Perfection is nothing more than a figment of your imagination. Especially when it comes to human endeavour.
I'll admit, there have been times when, to the human eye, a performance can appear flawless, especially in the sporting arena:
Interestingly though, not one of those people would agree that their performance was PERFECT.
The fact that Perfection is unobtainable seems to elude most people. In fact, I'd say it is the number one reason most people don't start, don't persist and don't finish many of the things they say they want in life.
We live in a world of instant gratification:
Consequently, when something appears to demand consistent effort to become even "okay", it stops many from even taking the first step. They think they need to be perfect, not realising perfection doesn't exist anyway.
I have often shared the benefits of Pareto's Law. The 80/20 Rule which focuses on doing enough to make the most substantial progress is incredibly powerful.
It's most useful when we just need to get something moving, to develop some initial momentum and overcome inertia. Equally, if we're interested in generating lots of ideas in the creative phase of a project, suspending judgement and accepting the ideas are nothing more than seeds, is critical to progress.
However, this approach is not good enough when quality is required. When expectations are high and the bar for completion is set to excellent, we have to give it more than just enough".
Unfortunately, a Good Enough culture has emerged amongst people who resent applying sizeable chunks of time to anything which is not delivering tangible personal benefit quickly.
Let's do a quick reframe. If we know Perfection is unobtainable, maybe we can shoot for excellence instead. Excellence really is possible because, by definition, it recognizes the effort involved and the opportunity for still further improvement.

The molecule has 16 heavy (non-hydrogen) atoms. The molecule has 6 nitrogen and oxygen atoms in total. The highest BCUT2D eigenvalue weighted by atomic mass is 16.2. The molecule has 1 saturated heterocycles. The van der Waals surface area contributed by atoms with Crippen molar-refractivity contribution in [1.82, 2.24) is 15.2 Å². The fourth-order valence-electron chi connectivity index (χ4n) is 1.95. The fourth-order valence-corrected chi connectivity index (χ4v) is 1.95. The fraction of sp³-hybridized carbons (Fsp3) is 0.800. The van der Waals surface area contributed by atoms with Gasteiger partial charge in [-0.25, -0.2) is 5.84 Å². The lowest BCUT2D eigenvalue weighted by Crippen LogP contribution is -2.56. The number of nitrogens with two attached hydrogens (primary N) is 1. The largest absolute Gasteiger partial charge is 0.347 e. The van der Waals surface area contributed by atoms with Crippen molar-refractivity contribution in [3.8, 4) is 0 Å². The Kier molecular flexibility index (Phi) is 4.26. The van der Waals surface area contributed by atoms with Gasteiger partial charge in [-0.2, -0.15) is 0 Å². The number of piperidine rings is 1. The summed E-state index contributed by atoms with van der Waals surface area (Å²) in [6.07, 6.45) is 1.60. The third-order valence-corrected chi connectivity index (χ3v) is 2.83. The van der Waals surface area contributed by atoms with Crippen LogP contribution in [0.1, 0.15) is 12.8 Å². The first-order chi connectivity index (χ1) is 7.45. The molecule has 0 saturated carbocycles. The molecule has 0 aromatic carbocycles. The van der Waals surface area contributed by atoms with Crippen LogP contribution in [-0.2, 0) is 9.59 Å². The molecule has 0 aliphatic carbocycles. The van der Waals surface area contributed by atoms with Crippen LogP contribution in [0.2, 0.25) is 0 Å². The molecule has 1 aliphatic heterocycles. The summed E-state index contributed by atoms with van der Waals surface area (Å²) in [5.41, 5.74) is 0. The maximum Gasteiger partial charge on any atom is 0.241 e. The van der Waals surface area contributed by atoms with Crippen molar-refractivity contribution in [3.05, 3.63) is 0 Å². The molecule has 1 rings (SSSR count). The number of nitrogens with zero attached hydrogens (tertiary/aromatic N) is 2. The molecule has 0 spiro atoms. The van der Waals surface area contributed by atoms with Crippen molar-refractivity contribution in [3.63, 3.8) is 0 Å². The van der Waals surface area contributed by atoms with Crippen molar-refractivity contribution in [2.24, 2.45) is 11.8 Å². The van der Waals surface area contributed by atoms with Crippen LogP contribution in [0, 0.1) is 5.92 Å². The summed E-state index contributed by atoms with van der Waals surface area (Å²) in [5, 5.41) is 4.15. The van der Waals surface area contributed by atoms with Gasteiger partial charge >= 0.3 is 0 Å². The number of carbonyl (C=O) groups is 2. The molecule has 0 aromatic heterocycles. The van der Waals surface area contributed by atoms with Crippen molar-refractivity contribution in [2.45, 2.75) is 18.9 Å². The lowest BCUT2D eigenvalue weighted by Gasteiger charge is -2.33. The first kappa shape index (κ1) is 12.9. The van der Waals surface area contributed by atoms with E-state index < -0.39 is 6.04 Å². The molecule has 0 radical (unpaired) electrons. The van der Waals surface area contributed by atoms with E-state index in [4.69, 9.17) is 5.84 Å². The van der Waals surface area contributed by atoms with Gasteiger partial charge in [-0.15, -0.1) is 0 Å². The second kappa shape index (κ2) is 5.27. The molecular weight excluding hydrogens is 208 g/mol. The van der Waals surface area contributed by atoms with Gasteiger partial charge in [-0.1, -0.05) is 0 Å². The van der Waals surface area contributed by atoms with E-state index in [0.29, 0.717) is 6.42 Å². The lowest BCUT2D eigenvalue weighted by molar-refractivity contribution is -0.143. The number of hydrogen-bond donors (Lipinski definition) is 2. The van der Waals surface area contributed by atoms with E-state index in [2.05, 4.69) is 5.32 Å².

In striving for Excellence we open up so many great opportunities:
If all we are doing is striving to be better today than we were yesterday then the only person we need to convince is the person who looks back at us in the mirror.
It is easy to kid ourselves we have gone all out on something when we know, in our hearts, there was more in the tank. Integrity is doing what we say we will do, even when no-one else is watching.
We really are only undermining our chances of achieving excellence when we guarantee a better performance tomorrow by doing less than we are capable of doing today.
Now, I'm not talking about burning ourselves out by pushing it to the max every minute of every day. The 80/20 Rule still applies. What I am saying is, when we set our sights on excellence in any area, we are constantly challenged to be the best version of ourselves when we are engaged in that activity.
Sometimes it is easier to keep our commitments when we feel accountable to another person. If you'd like an accountability coach to help keep you honest, get in touch.
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